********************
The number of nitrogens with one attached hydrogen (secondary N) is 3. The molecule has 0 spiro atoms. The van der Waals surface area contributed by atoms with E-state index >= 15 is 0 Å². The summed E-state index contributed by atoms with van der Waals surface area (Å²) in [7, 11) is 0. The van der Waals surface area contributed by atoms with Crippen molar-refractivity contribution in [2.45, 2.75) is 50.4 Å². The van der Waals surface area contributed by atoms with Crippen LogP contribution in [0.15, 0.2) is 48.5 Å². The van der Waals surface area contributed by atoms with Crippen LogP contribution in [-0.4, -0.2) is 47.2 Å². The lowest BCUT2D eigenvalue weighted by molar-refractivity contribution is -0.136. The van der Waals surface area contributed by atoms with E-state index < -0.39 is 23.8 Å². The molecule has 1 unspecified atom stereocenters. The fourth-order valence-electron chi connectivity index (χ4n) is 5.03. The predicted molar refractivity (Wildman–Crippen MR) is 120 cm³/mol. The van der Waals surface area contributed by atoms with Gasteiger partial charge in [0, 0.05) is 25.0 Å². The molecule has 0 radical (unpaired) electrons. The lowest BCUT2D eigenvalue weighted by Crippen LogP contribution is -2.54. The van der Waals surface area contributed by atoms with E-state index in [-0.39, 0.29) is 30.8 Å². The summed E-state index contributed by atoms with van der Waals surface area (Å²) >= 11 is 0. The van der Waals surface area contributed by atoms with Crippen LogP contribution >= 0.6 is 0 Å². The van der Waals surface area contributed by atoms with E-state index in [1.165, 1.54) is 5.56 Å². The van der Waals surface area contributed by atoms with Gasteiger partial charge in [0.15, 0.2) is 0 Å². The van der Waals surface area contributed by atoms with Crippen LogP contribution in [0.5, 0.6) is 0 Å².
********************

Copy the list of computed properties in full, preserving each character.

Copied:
The number of nitrogens with one attached hydrogen (secondary N) is 3. The molecule has 0 spiro atoms. The van der Waals surface area contributed by atoms with E-state index >= 15 is 0 Å². The summed E-state index contributed by atoms with van der Waals surface area (Å²) in [7, 11) is 0. The van der Waals surface area contributed by atoms with Crippen molar-refractivity contribution in [2.45, 2.75) is 50.4 Å². The van der Waals surface area contributed by atoms with Crippen LogP contribution in [0.15, 0.2) is 48.5 Å². The van der Waals surface area contributed by atoms with Crippen LogP contribution in [-0.4, -0.2) is 47.2 Å². The lowest BCUT2D eigenvalue weighted by molar-refractivity contribution is -0.136. The van der Waals surface area contributed by atoms with E-state index < -0.39 is 23.8 Å². The molecule has 1 unspecified atom stereocenters. The fourth-order valence-electron chi connectivity index (χ4n) is 5.03. The predicted molar refractivity (Wildman–Crippen MR) is 120 cm³/mol. The van der Waals surface area contributed by atoms with Gasteiger partial charge in [0, 0.05) is 25.0 Å². The molecule has 0 radical (unpaired) electrons. The lowest BCUT2D eigenvalue weighted by Crippen LogP contribution is -2.54. The van der Waals surface area contributed by atoms with E-state index in [-0.39, 0.29) is 30.8 Å². The summed E-state index contributed by atoms with van der Waals surface area (Å²) >= 11 is 0. The van der Waals surface area contributed by atoms with Crippen LogP contribution >= 0.6 is 0 Å². The van der Waals surface area contributed by atoms with E-state index in [1.165, 1.54) is 5.56 Å². The van der Waals surface area contributed by atoms with Gasteiger partial charge in [0.15, 0.2) is 0 Å². The van der Waals surface area contributed by atoms with Crippen LogP contribution in [0.5, 0.6) is 0 Å².